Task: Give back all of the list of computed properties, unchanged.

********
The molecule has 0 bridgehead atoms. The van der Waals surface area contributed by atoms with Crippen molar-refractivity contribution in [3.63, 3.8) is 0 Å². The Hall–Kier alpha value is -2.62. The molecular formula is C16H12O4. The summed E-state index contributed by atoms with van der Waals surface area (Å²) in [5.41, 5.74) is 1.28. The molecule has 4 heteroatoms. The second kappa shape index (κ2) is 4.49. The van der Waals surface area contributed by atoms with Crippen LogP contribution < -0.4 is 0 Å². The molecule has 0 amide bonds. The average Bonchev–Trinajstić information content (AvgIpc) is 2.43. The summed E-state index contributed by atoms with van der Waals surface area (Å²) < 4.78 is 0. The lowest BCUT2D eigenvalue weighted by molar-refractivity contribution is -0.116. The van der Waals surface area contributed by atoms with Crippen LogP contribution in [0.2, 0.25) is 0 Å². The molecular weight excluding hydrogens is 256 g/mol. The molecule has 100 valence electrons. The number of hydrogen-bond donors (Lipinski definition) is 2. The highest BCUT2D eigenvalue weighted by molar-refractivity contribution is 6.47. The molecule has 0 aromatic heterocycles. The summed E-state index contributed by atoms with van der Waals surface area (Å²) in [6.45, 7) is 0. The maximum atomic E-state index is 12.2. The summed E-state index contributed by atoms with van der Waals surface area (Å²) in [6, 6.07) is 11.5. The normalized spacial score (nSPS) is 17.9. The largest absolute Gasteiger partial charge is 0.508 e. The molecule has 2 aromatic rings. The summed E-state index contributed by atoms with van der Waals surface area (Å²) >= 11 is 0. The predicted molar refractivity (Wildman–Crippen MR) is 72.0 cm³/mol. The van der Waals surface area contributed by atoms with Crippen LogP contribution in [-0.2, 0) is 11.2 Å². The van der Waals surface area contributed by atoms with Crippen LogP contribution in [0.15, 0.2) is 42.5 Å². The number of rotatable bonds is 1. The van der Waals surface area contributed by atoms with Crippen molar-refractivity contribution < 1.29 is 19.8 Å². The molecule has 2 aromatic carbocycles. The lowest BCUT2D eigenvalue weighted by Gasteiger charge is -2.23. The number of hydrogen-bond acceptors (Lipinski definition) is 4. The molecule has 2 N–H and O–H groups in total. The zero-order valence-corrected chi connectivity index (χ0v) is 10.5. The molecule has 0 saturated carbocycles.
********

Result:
The molecule has 0 bridgehead atoms. The van der Waals surface area contributed by atoms with Crippen molar-refractivity contribution in [3.63, 3.8) is 0 Å². The Hall–Kier alpha value is -2.62. The molecular formula is C16H12O4. The summed E-state index contributed by atoms with van der Waals surface area (Å²) in [5.41, 5.74) is 1.28. The molecule has 4 heteroatoms. The second kappa shape index (κ2) is 4.49. The van der Waals surface area contributed by atoms with Crippen LogP contribution < -0.4 is 0 Å². The molecule has 0 amide bonds. The average Bonchev–Trinajstić information content (AvgIpc) is 2.43. The summed E-state index contributed by atoms with van der Waals surface area (Å²) < 4.78 is 0. The lowest BCUT2D eigenvalue weighted by molar-refractivity contribution is -0.116. The van der Waals surface area contributed by atoms with Crippen LogP contribution in [0.2, 0.25) is 0 Å². The molecular weight excluding hydrogens is 256 g/mol. The molecule has 100 valence electrons. The number of hydrogen-bond donors (Lipinski definition) is 2. The highest BCUT2D eigenvalue weighted by molar-refractivity contribution is 6.47. The molecule has 0 aromatic heterocycles. The summed E-state index contributed by atoms with van der Waals surface area (Å²) in [6.45, 7) is 0. The maximum atomic E-state index is 12.2. The summed E-state index contributed by atoms with van der Waals surface area (Å²) in [6, 6.07) is 11.5. The normalized spacial score (nSPS) is 17.9. The largest absolute Gasteiger partial charge is 0.508 e. The molecule has 2 aromatic rings. The summed E-state index contributed by atoms with van der Waals surface area (Å²) >= 11 is 0. The predicted molar refractivity (Wildman–Crippen MR) is 72.0 cm³/mol. The van der Waals surface area contributed by atoms with Crippen LogP contribution in [-0.2, 0) is 11.2 Å². The van der Waals surface area contributed by atoms with Crippen LogP contribution in [0.15, 0.2) is 42.5 Å². The number of rotatable bonds is 1. The van der Waals surface area contributed by atoms with Crippen molar-refractivity contribution < 1.29 is 19.8 Å². The molecule has 2 aromatic carbocycles. The lowest BCUT2D eigenvalue weighted by Gasteiger charge is -2.23. The number of hydrogen-bond acceptors (Lipinski definition) is 4. The molecule has 2 N–H and O–H groups in total. The zero-order valence-corrected chi connectivity index (χ0v) is 10.5. The molecule has 0 saturated carbocycles.